Place holder to copy figure label and caption
Graphic Jump Location

Figure 3. Distal sural nerve biopsies and narrowed endoneural blood vessels. A, Transverse semithin sections of a patient (III-29) with toluidine blue stain revealed the absence of large myelinated fibers, with remaining medium and small fibers and occasional regenerating axonal clusters. B and C, Ultrastructural micrographs by electron microscope showed myelinated fibers with irregular thickness of myelin, thick myelinated fibers, and regenerating axonal clusters. D, Healthy control's (woman, age 38 years) endoneural blood vessels with intact vascular lumen. E, The endoneural blood vessels in the sural nerve of patient III-29, however, showed marked narrowing of the lumen with swollen vesicular endothelial cells. F, Patient III-27 displayed extensive edematous change of endothelial cells with an almost obstructed lumen. Concentric multilamella collections of basal lamina were prominent. Original magnifications: ×40 (A), ×3000 (B), ×7000 (C), ×6000 (D), ×10 000 (E), and ×8000 (F).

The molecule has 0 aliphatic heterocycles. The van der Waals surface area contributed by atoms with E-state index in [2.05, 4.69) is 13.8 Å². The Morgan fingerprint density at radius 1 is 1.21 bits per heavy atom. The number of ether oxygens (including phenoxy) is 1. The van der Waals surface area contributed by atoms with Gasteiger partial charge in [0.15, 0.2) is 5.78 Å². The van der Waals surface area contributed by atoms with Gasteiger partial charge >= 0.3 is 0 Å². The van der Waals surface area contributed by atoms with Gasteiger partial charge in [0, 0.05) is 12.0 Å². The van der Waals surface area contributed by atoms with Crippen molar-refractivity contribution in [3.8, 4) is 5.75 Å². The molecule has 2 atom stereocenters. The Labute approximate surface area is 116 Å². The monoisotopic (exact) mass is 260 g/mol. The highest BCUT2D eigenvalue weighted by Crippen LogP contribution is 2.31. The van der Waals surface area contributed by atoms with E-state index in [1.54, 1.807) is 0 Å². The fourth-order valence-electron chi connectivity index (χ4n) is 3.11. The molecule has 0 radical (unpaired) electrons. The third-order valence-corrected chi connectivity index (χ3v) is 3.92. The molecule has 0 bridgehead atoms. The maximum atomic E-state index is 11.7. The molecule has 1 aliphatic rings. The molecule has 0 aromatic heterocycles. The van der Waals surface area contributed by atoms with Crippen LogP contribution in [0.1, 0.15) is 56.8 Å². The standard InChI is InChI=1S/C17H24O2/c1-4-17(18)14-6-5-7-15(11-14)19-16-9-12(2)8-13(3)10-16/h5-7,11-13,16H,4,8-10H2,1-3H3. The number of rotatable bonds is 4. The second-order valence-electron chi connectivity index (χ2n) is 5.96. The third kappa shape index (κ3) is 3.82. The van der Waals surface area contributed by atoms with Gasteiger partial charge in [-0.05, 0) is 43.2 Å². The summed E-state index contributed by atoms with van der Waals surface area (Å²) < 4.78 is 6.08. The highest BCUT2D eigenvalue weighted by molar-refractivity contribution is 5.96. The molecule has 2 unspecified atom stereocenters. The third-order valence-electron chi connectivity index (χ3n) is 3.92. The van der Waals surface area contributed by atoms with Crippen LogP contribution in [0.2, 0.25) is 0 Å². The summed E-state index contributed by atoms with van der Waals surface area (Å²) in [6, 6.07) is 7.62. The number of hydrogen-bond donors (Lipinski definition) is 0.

Place holder to copy figure label and caption
Graphic Jump Location

Figure 4. Sequencing chromatograms and conservation analysis of c.854C>T (Pro285Leu) in TFG. A, Confirmation of the mutation by capillary sequencing. The heterozygous c.854C>T mutation was cosegregated in the affected individuals but was not found in the controls. B, Conservation analysis. The mutation site (arrow) and surrounding amino acid sequences are well conserved between the different species.

Place holder to copy figure label and caption
Graphic Jump Location